The Last Windrow: Newspapers change with the times
I always considered myself a “farm kid,” but my years on the farm included the service provided by the closest town to our farm, Hinton. Although we raised our own meat and vegetables, we depended on Hinton to provide us with feed, coal, hardware, gas and anything else we didn’t produce ourselves, including a newspaper.
Hinton also had its own newspaper, the Hinton Progress. The paper was owned and operated by the Nurnberg family. It was a small paper, probably showing no more than 10 or 12 pages — I don’t remember accurately.
But, the paper came out every week on Tuesday or Wednesday and we looked forward to pulling it out of our RFD mailbox.
Some folks made fun of this paper. It didn’t have a lot of regional or national news. It was mostly devoted to the goings-on of the Hinton area. It had church news, farm market news, obituaries, birth announcements, wedding announcements and a bunch of local news provided by a variety of local writers.
If you wanted to know who visited who on Sunday night, who went on vacation to Lake Okoboji, who lost a hog, who had a barn fire, who bought a new car — you would simply turn to the columns in that paper and you would find out.
Some might have called it “gossip,” but we called it news.
I think most of us rural-raised folk remember a paper like this.
The paper also carried a number of stock advertisements that didn’t change very much from week to week. There were ads for the American Legion, the Co-op, the undertaker, the local bank, Stockburger’s Hardware Store, Spies Appliance Center, Alber’s Food Center, Hank’s Tavern and a number of seed corn dealers.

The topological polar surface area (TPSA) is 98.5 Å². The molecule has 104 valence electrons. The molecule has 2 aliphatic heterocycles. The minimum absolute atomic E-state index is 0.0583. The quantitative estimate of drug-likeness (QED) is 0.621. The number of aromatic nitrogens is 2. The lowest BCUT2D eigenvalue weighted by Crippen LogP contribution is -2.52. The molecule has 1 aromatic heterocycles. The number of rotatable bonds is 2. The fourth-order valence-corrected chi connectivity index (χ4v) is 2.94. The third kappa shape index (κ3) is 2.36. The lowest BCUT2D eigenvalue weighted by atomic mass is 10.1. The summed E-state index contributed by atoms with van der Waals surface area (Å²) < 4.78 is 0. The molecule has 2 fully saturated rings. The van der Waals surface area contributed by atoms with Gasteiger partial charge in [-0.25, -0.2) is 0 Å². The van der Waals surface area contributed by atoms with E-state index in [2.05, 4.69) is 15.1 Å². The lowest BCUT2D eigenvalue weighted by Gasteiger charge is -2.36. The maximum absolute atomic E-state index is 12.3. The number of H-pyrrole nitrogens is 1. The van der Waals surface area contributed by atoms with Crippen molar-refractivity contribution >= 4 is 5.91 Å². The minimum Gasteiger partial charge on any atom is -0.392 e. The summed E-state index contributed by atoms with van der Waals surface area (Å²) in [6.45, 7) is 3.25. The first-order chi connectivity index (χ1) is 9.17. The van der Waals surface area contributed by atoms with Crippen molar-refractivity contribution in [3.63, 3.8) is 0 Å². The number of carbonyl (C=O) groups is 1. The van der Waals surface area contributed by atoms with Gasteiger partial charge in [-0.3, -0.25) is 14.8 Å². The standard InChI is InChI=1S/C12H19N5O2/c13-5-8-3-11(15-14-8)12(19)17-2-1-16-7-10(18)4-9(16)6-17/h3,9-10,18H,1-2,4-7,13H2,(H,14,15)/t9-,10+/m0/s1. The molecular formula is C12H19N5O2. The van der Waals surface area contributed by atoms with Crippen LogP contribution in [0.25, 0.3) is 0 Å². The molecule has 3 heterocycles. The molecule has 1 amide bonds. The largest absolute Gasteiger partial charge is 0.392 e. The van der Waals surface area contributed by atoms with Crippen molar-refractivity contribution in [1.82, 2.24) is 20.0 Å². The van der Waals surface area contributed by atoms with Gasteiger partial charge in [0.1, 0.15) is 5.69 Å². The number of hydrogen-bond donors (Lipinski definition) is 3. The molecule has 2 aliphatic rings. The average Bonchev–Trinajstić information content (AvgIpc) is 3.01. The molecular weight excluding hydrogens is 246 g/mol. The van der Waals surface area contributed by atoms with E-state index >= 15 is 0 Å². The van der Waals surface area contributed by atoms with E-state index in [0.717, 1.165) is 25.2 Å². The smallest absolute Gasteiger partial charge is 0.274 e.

But, in those days prices didn’t change much, so not to worry about changing your ad every week.
Even though many sometimes made fun of this little paper, everyone read it. There was a certain magnetism to it. If for some reason the paper didn’t show up in the mailbox, a phone call was made inquiring why not.
Sadly, many of those small-town papers have disappeared with the changes in the rural landscape. With each demise comes a sense of loss to those living around and depending on those papers for the news of their area.
I write for several small papers and each one has experienced the challenge of how to keep a small paper in the mailboxes of those living in the area. We are experiencing such a change this week in one of the papers I have written this column for for more than 30 years, the Pine River Journal. This paper will be combined with our neighboring community’s paper, the Lake Country Echo, this week.
Change has come again.
Although there will be some remorse in not having a paper located physically inside our town, we will now have a paper that will be included in a larger community. The paper will now include news from up to seven communities. We will be learning more about our entire area with this change.
No small town is an island anymore; we have joined the new tech age, whether we like it or not.
I’m excited to see this change, even though I, too, feel a loss at having the previous local paper no longer setting on the store shelves. The publishers have promised to give fair exposure to all the communities affected. Heck, they’re even including this column in the bigger editions! I don’t feel too bad about that!
Times change and newspapers change with them. It is necessary and hopefully a change for the better. I choose to look forward to it!
See you next time. Okay?